Shop owners hope for an increase in shopping this summer season

An undated photo of a clothing shop owner in Amman. (File photo: Ameer Khalifeh/Jordan News)
AMMAN — The value of apparel imports, including clothes, shoes and fabrics, for the upcoming summer season as well as the holy month of Ramadan season is estimated at JD85m as shop owners prepare and hope for a busy market after a long period of stagnation and low sales. اضافة اعلان

Representative of the clothing sector at the Jordan Chamber of Commerce Asaad Qawasmi told Jordan News that the price of apparel this year will fluctuate, “as imports from China and East Asia, for example, are subject to high shipping fees, raising items’ prices in comparison to shipments from other countries.”

Qawasmi said that with eased COVID-19 restrictions and the advent of Ramadan, retailers hope for an active sales season that would compensate for past losses and financial dues.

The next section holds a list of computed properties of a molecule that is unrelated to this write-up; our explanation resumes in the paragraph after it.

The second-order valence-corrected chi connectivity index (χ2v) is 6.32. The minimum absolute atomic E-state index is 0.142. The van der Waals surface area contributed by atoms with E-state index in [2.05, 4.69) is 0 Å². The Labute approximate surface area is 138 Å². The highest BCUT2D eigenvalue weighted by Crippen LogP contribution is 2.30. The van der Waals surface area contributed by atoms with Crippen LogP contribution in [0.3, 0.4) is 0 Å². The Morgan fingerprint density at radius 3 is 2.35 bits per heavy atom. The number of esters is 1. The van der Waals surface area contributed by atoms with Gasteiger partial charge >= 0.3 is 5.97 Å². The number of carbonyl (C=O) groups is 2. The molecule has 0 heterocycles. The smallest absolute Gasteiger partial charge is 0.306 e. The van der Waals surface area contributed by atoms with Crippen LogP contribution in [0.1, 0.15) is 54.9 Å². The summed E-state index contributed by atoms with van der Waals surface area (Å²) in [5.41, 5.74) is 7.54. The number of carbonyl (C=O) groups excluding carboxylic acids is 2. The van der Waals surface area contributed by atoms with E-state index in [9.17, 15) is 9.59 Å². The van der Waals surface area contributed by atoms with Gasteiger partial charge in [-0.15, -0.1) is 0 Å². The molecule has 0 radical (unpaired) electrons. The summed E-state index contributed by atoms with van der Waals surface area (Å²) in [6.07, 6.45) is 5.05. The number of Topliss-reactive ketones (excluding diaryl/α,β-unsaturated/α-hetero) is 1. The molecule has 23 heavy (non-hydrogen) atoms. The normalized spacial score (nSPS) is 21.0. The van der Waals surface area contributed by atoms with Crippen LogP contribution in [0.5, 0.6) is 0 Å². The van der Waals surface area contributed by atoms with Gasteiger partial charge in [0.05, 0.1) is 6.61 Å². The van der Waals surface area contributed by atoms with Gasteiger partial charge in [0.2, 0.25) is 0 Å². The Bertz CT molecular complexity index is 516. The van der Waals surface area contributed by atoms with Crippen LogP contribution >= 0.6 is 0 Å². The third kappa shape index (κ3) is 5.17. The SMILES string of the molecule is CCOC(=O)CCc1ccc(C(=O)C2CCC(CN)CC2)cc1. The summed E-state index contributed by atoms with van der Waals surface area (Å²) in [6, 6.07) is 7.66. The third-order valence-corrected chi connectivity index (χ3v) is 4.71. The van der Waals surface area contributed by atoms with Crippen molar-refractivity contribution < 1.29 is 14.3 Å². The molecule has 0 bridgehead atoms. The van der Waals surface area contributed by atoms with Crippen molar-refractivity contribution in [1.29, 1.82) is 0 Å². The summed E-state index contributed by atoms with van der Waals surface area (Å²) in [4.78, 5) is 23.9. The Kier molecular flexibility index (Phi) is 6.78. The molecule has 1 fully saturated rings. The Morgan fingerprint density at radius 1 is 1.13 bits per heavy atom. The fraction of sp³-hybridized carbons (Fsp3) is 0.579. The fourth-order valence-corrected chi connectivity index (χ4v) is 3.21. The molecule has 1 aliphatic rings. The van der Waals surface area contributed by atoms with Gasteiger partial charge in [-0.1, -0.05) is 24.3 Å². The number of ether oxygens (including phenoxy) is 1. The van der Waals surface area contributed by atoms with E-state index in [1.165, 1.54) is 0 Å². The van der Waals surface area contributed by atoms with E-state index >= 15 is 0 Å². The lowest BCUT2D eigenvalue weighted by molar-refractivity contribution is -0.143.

Munir Deyye, a shop owner and former president of the Textile Readymade Clothes Syndicate, told Jordan News that “about 60 percent of ordered goods have arrived at the port of Aqaba and have been mostly cleared, noting that there are other orders that are on their way by land from Turkey, and will be available in the market in good time for summer season.

Deyye said that the size of imports this year is smaller than previous years due to the prevailing economic conditions. However, he said that a recent decision to reduce custom duties is seen as favorable among traders, although its impact will take time to manifest.

Despite a rise in freight charges from some countries, goods will be sold at affordable prices; 10-15 percent lower than average due to several factors, like the public’s low purchasing power and high competition among shop owners.

However, trader Shareef Hamaideh told Jordan News that despite all the positive indicators that promise a busy season, he believes that “people’s behavior has switched to shopping for necessities and saving up for emergencies, such as epidemics and wars.” 

Hamaideh said he can easily “put himself in the shoes of shoppers and can understand that people must put their priorities right in these difficult times.”

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